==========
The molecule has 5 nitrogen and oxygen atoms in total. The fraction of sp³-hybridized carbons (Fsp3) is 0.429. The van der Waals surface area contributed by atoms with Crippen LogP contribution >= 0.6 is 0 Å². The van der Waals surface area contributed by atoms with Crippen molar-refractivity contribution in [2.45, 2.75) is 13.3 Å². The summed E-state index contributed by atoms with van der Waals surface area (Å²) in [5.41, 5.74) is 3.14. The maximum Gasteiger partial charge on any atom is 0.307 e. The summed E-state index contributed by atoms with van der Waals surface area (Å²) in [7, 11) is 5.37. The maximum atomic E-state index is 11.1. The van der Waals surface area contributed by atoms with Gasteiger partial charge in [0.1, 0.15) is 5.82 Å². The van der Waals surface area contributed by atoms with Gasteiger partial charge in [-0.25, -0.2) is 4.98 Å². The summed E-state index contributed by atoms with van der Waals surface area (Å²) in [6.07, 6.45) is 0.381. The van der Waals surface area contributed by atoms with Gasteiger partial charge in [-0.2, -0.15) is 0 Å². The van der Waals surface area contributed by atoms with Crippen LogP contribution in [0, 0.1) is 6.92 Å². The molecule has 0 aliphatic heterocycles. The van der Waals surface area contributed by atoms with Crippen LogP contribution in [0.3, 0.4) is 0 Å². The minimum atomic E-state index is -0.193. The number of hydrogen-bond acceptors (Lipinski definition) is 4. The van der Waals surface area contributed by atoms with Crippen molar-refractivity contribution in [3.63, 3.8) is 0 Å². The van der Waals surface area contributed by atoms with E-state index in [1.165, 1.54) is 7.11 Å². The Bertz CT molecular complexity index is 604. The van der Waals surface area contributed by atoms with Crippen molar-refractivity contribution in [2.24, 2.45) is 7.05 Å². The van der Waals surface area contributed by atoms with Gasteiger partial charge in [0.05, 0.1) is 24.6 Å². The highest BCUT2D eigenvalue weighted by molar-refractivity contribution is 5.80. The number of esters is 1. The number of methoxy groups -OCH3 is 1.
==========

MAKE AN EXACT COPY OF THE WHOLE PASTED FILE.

The molecule has 5 nitrogen and oxygen atoms in total. The fraction of sp³-hybridized carbons (Fsp3) is 0.429. The van der Waals surface area contributed by atoms with Crippen LogP contribution >= 0.6 is 0 Å². The van der Waals surface area contributed by atoms with Crippen molar-refractivity contribution in [2.45, 2.75) is 13.3 Å². The summed E-state index contributed by atoms with van der Waals surface area (Å²) in [5.41, 5.74) is 3.14. The maximum Gasteiger partial charge on any atom is 0.307 e. The summed E-state index contributed by atoms with van der Waals surface area (Å²) in [7, 11) is 5.37. The maximum atomic E-state index is 11.1. The van der Waals surface area contributed by atoms with Gasteiger partial charge in [0.1, 0.15) is 5.82 Å². The van der Waals surface area contributed by atoms with Gasteiger partial charge in [-0.25, -0.2) is 4.98 Å². The summed E-state index contributed by atoms with van der Waals surface area (Å²) in [6.07, 6.45) is 0.381. The van der Waals surface area contributed by atoms with Gasteiger partial charge in [-0.2, -0.15) is 0 Å². The van der Waals surface area contributed by atoms with Crippen LogP contribution in [0, 0.1) is 6.92 Å². The molecule has 0 aliphatic heterocycles. The van der Waals surface area contributed by atoms with Crippen LogP contribution in [0.3, 0.4) is 0 Å². The minimum atomic E-state index is -0.193. The number of hydrogen-bond acceptors (Lipinski definition) is 4. The van der Waals surface area contributed by atoms with Crippen molar-refractivity contribution in [3.63, 3.8) is 0 Å². The van der Waals surface area contributed by atoms with E-state index in [1.165, 1.54) is 7.11 Å². The Bertz CT molecular complexity index is 604. The van der Waals surface area contributed by atoms with Crippen molar-refractivity contribution in [2.24, 2.45) is 7.05 Å². The van der Waals surface area contributed by atoms with Gasteiger partial charge in [0.05, 0.1) is 24.6 Å². The highest BCUT2D eigenvalue weighted by molar-refractivity contribution is 5.80. The number of esters is 1. The number of methoxy groups -OCH3 is 1.